8. High as heaven Literally, the heights of heaven! The wisdom of God towers above the heavens; penetrates beneath the depths of sheol, (the underworld;) in length and breadth it surpasses earth and ocean. The apostle in like manner describes the perfection of love by giving the four dimensions “breadth, length, depth, and height,” (Ephesians 3:18,) the dimensions of a cube, which in the apocalypse stands as the symbol of perfection; Revelation 21:16. “The Pythagoreans represent the divine nature and every kind of perfection and completeness by a square.” Heyne. The Fathers saw in this description of wisdom the similitude of the cross. Their idea J.F. Meyer thus reproduces: “Its head uplifts itself to the throne of God, and its root reaches down to hell. Its arms stretch from the rising of the sun to the going down of the same, and from pole to pole. In it heaven and earth are united, in it appeased.”

Verse 9

9. Longer than the earth Firdusi, Persia’s epic poet, exclaims: “The height and the depth of the whole world have their centre in thee, O my God! I do not know thee, what thou art; but I know that thou art what thou alone canst be.”

Verse 10

10. If he cut off, etc. If he pass by, and arrest and call to judgment, who will restrain Him? (Dillmann, Umbreit, Delitzsch.)

Cut off Pass by. The word hhalaph, to glide by, used also of the spirit in the vision of Eliphaz, Job 4:15, expresses the solemn stillness of the Divine Spirit as he moves among men, arresting this one and that one, and calling them to their final account. Not only in this word hhalaph, but in the whole verse, there is an evident, perhaps ironical, reproducing of Job, (Job 9:11-12,) who is there the assailant of God’s justice, but now its presumable victim.

Gather together קהל , is used for the calling together of the people to take part in a trial, and in the inflicting of judgment. The ancient trials were in public.

Verses 10-12

b. If consequently such divine wisdom suddenly arrest and irresistibly drag a sinner to judgment, even a witless man must become wise, and though refractory as the foal of an ass, learn subjection and restraint, Job 11:10-12.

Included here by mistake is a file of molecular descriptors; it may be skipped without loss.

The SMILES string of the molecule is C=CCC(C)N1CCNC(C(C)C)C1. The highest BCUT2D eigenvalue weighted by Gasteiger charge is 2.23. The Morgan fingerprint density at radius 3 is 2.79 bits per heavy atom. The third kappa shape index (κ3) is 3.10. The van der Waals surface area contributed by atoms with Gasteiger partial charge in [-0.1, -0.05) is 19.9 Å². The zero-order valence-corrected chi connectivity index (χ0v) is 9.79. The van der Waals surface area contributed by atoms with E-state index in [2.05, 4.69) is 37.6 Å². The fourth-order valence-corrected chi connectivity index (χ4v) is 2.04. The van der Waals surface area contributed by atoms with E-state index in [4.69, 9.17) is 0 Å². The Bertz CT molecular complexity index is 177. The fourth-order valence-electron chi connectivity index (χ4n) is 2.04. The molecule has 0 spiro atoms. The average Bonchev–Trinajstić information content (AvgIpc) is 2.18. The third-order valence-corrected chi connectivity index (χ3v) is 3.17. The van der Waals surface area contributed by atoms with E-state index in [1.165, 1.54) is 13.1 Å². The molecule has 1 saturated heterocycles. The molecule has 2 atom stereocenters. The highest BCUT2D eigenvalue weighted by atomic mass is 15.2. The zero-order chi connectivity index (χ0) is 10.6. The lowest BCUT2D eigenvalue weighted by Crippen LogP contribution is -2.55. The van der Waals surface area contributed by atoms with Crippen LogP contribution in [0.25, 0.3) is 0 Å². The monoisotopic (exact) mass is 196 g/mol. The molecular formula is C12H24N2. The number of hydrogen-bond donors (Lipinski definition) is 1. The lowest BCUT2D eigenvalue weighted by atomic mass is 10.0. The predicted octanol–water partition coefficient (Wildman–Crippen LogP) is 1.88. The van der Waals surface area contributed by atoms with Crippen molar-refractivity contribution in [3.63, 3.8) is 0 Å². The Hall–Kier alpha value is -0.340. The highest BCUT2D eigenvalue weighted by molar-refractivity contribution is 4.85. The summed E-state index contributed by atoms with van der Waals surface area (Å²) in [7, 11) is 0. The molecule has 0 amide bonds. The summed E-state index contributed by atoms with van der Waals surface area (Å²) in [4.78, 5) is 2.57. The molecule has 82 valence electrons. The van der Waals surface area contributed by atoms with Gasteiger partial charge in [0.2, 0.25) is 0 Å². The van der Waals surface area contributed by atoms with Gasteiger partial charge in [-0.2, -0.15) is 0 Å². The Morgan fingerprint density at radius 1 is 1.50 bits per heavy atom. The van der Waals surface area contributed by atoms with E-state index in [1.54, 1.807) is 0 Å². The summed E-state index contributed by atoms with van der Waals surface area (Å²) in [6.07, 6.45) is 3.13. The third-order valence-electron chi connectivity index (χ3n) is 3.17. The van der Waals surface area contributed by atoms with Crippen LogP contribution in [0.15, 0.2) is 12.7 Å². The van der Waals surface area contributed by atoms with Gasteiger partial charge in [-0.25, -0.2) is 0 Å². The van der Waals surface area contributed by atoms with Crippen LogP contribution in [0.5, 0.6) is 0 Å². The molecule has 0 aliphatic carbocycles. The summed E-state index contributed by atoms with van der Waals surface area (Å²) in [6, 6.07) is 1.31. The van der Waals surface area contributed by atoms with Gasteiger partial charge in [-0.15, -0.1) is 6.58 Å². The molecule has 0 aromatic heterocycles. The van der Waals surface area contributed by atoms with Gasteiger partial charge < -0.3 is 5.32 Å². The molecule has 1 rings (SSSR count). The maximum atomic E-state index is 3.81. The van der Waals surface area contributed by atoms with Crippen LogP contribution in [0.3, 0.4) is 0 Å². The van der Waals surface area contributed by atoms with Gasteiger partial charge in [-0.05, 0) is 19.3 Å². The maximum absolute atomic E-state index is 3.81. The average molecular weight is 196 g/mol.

Job had dwelt on the irresistible power of God; Zophar now assails him with both the wisdom and might of God, and whips him with his own words.

Verse 11

11. Will he not then consider it Literally, Even though he does not fix his mind upon it. (Gesenius, Hitzel, Dillmann.) He hath no need that he should consider for a long time, ( Aben Ezra.) He sees wickedness at a glance nay more, it is a necessity of his being that he should perceive all wickedness, whether of the overt act or of the most secret subtle thought. Man’s most hidden deeds and God’s knowledge of them are simultaneous.

Verse 12

12. For And or so. The transition of thought is, according to Hirtzel, “Over against this infinite knowledge of God man appears as a born fool.” Its drift, rather, is to show the effect of the divine arraignment upon men meaning Job who shows himself so ready to refer his case to God. This verse contains several ambiguous words, and has given rise to a great variety of interpretations. Thus Gesenius, Olshausen, and others: “But empty man is devoid of understanding, and (like) the foal of an ass man is born.” Others interpret it: “Before an empty man will become wise, a wild ass would be born a man.” (Oehler, Delitzsch.) Others yet, (Schultens and Dathe:) “Let, then, vain man be wise, and the wild ass’s colt become a man.” The rendering of most moderns approaches that of our translators, though with a modified sense. So would a witless man become wise, and a wild ass’s foal be born a man. In other words, were God to summon him before his tribunal, the most senseless man must get understanding, and the wildest and most stubborn sinner (here compared to a wild ass) become a man. “We have here,” says Hengstenberg, “the first passage of Scripture which speaks of a regeneration.” In the expressions, naboub, “hollow” (headed,) and yillabeb, “get wisdom,” (literally, heart,) there is, as Hitzig has remarked, a play on Job’s name, Iyyob, a personality which Job appreciates. See note on Job 12:3. “The void in his head is to be filled up, as it were, by a new heart.”

Vain man נבוב , hollow-headed. The word is used of a pillar. Jeremiah 52:21. Wild ass’s colt This is evidently a proverbial expression, and as such is still used by the Arabs, who employ the terms, “an ass of the desert,” or “wild ass,” to describe an obstinate, indocile, and contumacious person. KITTO, Pictorial Bible. “A young wild ass is the wildest and roughest of creatures.” Wetzstein. Among classic writers Oppian describes the ass as “swift, rapid, with strong hoofs, and most fleet in his course.” Thus Confucius: “The Master said, Men all say, ‘We are wise;’ but being driven forward and taken in a net, a trap, or a pitfall, they know not how to escape. Men all say, ‘We are wise,’ but happening to choose the course of the mean, they are not able to keep it for a round month.” The Doctrine of the Mean, section 7. Plato introduces the poets as “mentioning man’s predisposition to vice, and saying:

How vice at once and easily we choose,

The way so smooth, its dwelling, too, so nigh!

Toil before virtue, thus forewilled the gods.”

Republic, ii, chap. 7.

Verse 13

Third division, in three strophes: AN EXHORTATION TO REPENTANCE AND NEWNESS OF LIFE, Job 11:13-20.